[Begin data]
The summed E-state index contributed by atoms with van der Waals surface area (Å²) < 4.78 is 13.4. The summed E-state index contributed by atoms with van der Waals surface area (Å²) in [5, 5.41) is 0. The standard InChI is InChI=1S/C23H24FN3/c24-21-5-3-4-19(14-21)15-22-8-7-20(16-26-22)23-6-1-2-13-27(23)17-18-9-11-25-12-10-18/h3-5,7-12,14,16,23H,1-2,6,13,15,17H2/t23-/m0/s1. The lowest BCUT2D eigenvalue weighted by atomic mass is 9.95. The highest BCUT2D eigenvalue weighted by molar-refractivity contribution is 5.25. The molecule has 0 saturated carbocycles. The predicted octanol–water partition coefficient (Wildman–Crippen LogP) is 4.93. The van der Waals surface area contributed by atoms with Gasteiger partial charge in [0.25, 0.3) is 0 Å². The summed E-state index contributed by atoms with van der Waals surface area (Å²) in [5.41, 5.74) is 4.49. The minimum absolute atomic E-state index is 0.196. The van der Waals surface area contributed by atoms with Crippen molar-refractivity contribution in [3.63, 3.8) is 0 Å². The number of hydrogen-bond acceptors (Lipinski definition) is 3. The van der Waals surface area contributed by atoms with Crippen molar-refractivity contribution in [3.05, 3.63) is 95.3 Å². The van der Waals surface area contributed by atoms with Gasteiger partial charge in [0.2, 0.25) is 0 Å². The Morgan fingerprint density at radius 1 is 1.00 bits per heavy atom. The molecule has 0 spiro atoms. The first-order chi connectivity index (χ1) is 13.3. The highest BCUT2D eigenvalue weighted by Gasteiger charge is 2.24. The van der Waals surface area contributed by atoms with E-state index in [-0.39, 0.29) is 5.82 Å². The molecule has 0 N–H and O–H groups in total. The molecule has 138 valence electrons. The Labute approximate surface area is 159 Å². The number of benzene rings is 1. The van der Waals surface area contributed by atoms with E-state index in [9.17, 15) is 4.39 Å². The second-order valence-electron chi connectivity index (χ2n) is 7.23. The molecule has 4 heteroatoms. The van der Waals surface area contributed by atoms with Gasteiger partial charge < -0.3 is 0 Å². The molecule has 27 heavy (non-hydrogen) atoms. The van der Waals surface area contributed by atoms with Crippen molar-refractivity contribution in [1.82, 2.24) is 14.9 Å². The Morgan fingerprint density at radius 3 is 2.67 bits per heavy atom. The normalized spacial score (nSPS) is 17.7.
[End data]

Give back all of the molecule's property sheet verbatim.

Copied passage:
The summed E-state index contributed by atoms with van der Waals surface area (Å²) < 4.78 is 13.4. The summed E-state index contributed by atoms with van der Waals surface area (Å²) in [5, 5.41) is 0. The standard InChI is InChI=1S/C23H24FN3/c24-21-5-3-4-19(14-21)15-22-8-7-20(16-26-22)23-6-1-2-13-27(23)17-18-9-11-25-12-10-18/h3-5,7-12,14,16,23H,1-2,6,13,15,17H2/t23-/m0/s1. The lowest BCUT2D eigenvalue weighted by atomic mass is 9.95. The highest BCUT2D eigenvalue weighted by molar-refractivity contribution is 5.25. The molecule has 0 saturated carbocycles. The predicted octanol–water partition coefficient (Wildman–Crippen LogP) is 4.93. The van der Waals surface area contributed by atoms with Gasteiger partial charge in [0.25, 0.3) is 0 Å². The summed E-state index contributed by atoms with van der Waals surface area (Å²) in [5.41, 5.74) is 4.49. The minimum absolute atomic E-state index is 0.196. The van der Waals surface area contributed by atoms with Crippen molar-refractivity contribution in [3.63, 3.8) is 0 Å². The number of hydrogen-bond acceptors (Lipinski definition) is 3. The van der Waals surface area contributed by atoms with Crippen molar-refractivity contribution in [3.05, 3.63) is 95.3 Å². The van der Waals surface area contributed by atoms with Gasteiger partial charge in [0.2, 0.25) is 0 Å². The Morgan fingerprint density at radius 1 is 1.00 bits per heavy atom. The molecule has 0 spiro atoms. The first-order chi connectivity index (χ1) is 13.3. The highest BCUT2D eigenvalue weighted by Gasteiger charge is 2.24. The van der Waals surface area contributed by atoms with E-state index in [-0.39, 0.29) is 5.82 Å². The molecule has 0 N–H and O–H groups in total. The molecule has 138 valence electrons. The Labute approximate surface area is 159 Å². The number of benzene rings is 1. The van der Waals surface area contributed by atoms with E-state index in [9.17, 15) is 4.39 Å². The second-order valence-electron chi connectivity index (χ2n) is 7.23. The molecule has 4 heteroatoms. The van der Waals surface area contributed by atoms with Gasteiger partial charge < -0.3 is 0 Å². The molecule has 27 heavy (non-hydrogen) atoms. The van der Waals surface area contributed by atoms with Crippen molar-refractivity contribution in [1.82, 2.24) is 14.9 Å². The Morgan fingerprint density at radius 3 is 2.67 bits per heavy atom. The normalized spacial score (nSPS) is 17.7.